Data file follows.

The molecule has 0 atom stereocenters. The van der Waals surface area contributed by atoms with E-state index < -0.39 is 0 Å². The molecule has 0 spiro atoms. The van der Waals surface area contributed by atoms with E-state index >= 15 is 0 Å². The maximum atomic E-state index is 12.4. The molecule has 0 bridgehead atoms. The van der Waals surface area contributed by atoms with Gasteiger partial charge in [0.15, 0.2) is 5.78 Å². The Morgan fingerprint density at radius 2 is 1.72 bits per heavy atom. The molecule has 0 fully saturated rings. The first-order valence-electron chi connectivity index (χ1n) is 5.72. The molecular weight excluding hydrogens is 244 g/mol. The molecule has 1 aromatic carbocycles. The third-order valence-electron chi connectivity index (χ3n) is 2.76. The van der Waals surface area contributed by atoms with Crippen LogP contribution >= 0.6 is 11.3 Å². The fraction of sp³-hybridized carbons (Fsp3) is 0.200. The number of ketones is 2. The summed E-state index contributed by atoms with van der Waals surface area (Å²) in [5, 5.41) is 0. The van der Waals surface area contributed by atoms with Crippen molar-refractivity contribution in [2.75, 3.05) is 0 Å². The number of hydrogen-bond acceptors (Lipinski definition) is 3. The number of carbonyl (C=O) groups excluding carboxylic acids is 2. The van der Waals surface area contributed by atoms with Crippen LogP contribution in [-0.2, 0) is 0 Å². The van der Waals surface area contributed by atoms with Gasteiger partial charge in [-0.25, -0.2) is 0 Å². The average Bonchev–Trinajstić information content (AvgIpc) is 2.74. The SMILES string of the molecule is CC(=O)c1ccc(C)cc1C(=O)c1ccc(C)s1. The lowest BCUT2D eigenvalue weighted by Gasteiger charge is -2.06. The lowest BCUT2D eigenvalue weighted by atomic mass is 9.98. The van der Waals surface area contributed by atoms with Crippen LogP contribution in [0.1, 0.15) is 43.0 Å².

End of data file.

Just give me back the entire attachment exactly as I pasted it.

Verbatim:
The molecule has 0 atom stereocenters. The van der Waals surface area contributed by atoms with E-state index < -0.39 is 0 Å². The molecule has 0 spiro atoms. The van der Waals surface area contributed by atoms with E-state index >= 15 is 0 Å². The maximum atomic E-state index is 12.4. The molecule has 0 bridgehead atoms. The van der Waals surface area contributed by atoms with Gasteiger partial charge in [0.15, 0.2) is 5.78 Å². The Morgan fingerprint density at radius 2 is 1.72 bits per heavy atom. The molecule has 0 fully saturated rings. The first-order valence-electron chi connectivity index (χ1n) is 5.72. The molecular weight excluding hydrogens is 244 g/mol. The molecule has 1 aromatic carbocycles. The third-order valence-electron chi connectivity index (χ3n) is 2.76. The van der Waals surface area contributed by atoms with Crippen LogP contribution >= 0.6 is 11.3 Å². The fraction of sp³-hybridized carbons (Fsp3) is 0.200. The number of ketones is 2. The summed E-state index contributed by atoms with van der Waals surface area (Å²) in [5, 5.41) is 0. The van der Waals surface area contributed by atoms with Crippen molar-refractivity contribution in [2.75, 3.05) is 0 Å². The number of hydrogen-bond acceptors (Lipinski definition) is 3. The number of carbonyl (C=O) groups excluding carboxylic acids is 2. The van der Waals surface area contributed by atoms with Crippen LogP contribution in [-0.2, 0) is 0 Å². The van der Waals surface area contributed by atoms with Gasteiger partial charge in [-0.25, -0.2) is 0 Å². The average Bonchev–Trinajstić information content (AvgIpc) is 2.74. The SMILES string of the molecule is CC(=O)c1ccc(C)cc1C(=O)c1ccc(C)s1. The lowest BCUT2D eigenvalue weighted by Gasteiger charge is -2.06. The lowest BCUT2D eigenvalue weighted by atomic mass is 9.98. The van der Waals surface area contributed by atoms with Crippen LogP contribution in [0.1, 0.15) is 43.0 Å².